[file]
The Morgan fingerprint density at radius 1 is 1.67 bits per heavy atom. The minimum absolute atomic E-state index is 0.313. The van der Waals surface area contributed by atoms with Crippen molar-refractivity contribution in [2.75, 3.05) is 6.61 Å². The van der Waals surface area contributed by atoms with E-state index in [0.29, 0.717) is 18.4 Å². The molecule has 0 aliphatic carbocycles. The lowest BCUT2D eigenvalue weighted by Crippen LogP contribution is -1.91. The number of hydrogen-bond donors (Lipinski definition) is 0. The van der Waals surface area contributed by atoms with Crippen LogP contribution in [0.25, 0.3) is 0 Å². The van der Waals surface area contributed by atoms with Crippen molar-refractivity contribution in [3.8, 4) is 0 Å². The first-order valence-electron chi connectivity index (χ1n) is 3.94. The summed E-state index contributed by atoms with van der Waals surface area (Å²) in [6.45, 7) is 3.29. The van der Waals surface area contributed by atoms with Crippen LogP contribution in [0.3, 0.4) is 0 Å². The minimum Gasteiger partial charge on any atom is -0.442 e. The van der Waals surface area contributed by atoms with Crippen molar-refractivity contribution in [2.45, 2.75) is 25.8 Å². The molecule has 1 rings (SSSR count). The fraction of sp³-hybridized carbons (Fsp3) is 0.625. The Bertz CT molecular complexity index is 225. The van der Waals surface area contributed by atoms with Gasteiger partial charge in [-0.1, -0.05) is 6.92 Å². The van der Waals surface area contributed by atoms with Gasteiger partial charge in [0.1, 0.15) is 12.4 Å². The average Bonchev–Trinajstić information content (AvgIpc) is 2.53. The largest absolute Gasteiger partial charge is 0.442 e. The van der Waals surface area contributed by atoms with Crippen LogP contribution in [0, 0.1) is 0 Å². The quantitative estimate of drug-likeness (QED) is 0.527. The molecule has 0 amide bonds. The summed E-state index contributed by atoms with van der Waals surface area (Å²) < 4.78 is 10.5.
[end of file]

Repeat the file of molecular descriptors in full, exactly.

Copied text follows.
The Morgan fingerprint density at radius 1 is 1.67 bits per heavy atom. The minimum absolute atomic E-state index is 0.313. The van der Waals surface area contributed by atoms with Crippen molar-refractivity contribution in [2.75, 3.05) is 6.61 Å². The van der Waals surface area contributed by atoms with E-state index in [0.29, 0.717) is 18.4 Å². The molecule has 0 aliphatic carbocycles. The lowest BCUT2D eigenvalue weighted by Crippen LogP contribution is -1.91. The number of hydrogen-bond donors (Lipinski definition) is 0. The van der Waals surface area contributed by atoms with Crippen LogP contribution in [0.25, 0.3) is 0 Å². The van der Waals surface area contributed by atoms with Crippen molar-refractivity contribution in [3.8, 4) is 0 Å². The first-order valence-electron chi connectivity index (χ1n) is 3.94. The summed E-state index contributed by atoms with van der Waals surface area (Å²) in [6.45, 7) is 3.29. The van der Waals surface area contributed by atoms with Crippen LogP contribution in [0.3, 0.4) is 0 Å². The minimum Gasteiger partial charge on any atom is -0.442 e. The van der Waals surface area contributed by atoms with Crippen molar-refractivity contribution in [2.45, 2.75) is 25.8 Å². The molecule has 1 rings (SSSR count). The fraction of sp³-hybridized carbons (Fsp3) is 0.625. The Bertz CT molecular complexity index is 225. The van der Waals surface area contributed by atoms with Gasteiger partial charge in [-0.1, -0.05) is 6.92 Å². The van der Waals surface area contributed by atoms with Gasteiger partial charge in [0.1, 0.15) is 12.4 Å². The average Bonchev–Trinajstić information content (AvgIpc) is 2.53. The largest absolute Gasteiger partial charge is 0.442 e. The van der Waals surface area contributed by atoms with Crippen LogP contribution in [0, 0.1) is 0 Å². The quantitative estimate of drug-likeness (QED) is 0.527. The molecule has 0 amide bonds. The summed E-state index contributed by atoms with van der Waals surface area (Å²) < 4.78 is 10.5.